Also found in: Thesaurus, Medical, Legal, Encyclopedia.


 (kəm-plĕks′, kŏm′plĕks′)
a. Consisting of interconnected or interwoven parts; composite: complex equipment with multiple components.
b. Composed of two or more units: a complex carbohydrate.
2. Difficult to understand for being intricate or involved; complicated: a complex problem.
3. Grammar
a. Consisting of at least one bound form. Used of a word.
b. Consisting of an independent clause and at least one other independent or dependent clause. Used of a sentence.
n. (kŏm′plĕks′)
1. A whole composed of interconnected or interwoven parts: a complex of cities and suburbs; the military-industrial complex.
2. A building or group of buildings used for a single purpose: a sports complex.
3. In psychoanalysis, a group of related, often repressed ideas and impulses that compel characteristic or habitual patterns of thought, feelings, and behavior.
4. An exaggerated or obsessive concern or fear: has a complex about his weight.
5. Medicine The combination of factors, symptoms, or signs of a disease or disorder that forms a syndrome.

[Latin complexus, past participle of complectī, to entwine; see complect.]

com·plex′ly adv.
com·plex′ness n.
Synonyms: complex, complicated, intricate, involved, tangled
These adjectives mean having parts so interconnected as to hamper comprehension or perception of the whole. Complex implies a combination of many interwoven parts: The composer transformed a simple folk tune into a complex set of variations. Complicated stresses a relationship of parts that affect each other in elaborate, often obscure ways: The party's complicated platform confused many voters. Intricate refers to a pattern of intertwining parts that is difficult to follow or analyze: "No one could soar into a more intricate labyrinth of refined phraseology" (Anthony Trollope).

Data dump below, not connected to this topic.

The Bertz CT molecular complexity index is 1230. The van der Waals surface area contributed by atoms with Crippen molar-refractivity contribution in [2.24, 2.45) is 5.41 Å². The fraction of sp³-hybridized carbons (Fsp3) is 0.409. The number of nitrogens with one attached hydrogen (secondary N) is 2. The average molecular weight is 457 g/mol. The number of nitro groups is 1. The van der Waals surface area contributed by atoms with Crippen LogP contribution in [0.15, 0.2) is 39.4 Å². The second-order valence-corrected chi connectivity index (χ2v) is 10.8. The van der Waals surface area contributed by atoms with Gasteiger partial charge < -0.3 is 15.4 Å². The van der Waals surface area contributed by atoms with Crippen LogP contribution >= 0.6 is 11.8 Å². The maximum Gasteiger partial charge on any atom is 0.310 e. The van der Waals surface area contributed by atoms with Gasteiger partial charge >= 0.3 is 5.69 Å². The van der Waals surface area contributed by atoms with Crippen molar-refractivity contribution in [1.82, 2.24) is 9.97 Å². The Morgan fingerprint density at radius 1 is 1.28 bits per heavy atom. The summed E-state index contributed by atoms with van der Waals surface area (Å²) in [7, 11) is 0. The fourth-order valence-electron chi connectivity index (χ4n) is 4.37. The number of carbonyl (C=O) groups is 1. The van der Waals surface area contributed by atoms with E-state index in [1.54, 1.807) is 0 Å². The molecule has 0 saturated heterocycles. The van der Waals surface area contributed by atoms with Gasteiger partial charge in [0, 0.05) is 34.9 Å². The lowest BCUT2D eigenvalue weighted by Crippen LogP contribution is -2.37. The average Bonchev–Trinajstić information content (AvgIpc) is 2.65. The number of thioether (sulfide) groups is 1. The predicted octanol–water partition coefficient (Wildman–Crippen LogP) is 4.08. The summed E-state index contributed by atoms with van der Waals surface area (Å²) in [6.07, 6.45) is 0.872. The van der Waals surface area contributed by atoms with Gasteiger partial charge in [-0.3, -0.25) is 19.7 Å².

Involved implies a close but confusing interconnection between many different parts: The movie's plot was criticized as being too involved. Tangled strongly suggests the random twisting of many parts: "Oh, what a tangled web we weave, / When first we practice to deceive!" (Sir Walter Scott).
ThesaurusAntonymsRelated WordsSynonymsLegend:
Noun1.complexness - the quality of being intricate and compounded; "he enjoyed the complexity of modern computers"
quality - an essential and distinguishing attribute of something or someone; "the quality of mercy is not strained"--Shakespeare
elaborateness, intricacy, involution, elaboration - marked by elaborately complex detail
tapestry - something that resembles a tapestry in its complex pictorial designs; "the tapestry of European history"
trickiness - the quality of requiring skill or caution; "these puzzles are famous for their trickiness"
References in periodicals archive ?
the quality of a restaurant, the cost of a coffee maker, the visual complexness of the video game) and feasibility (i.
Given the increasing volume and complexness of corporate action events, it is growingly difficult for these funding agencies to address the matters of operational risk and losses related to the issues of processing corporate actions manually.
Complexity or complexness is a highly frequently occurring term that is in the centre of attention of several research centres and journals, such as e.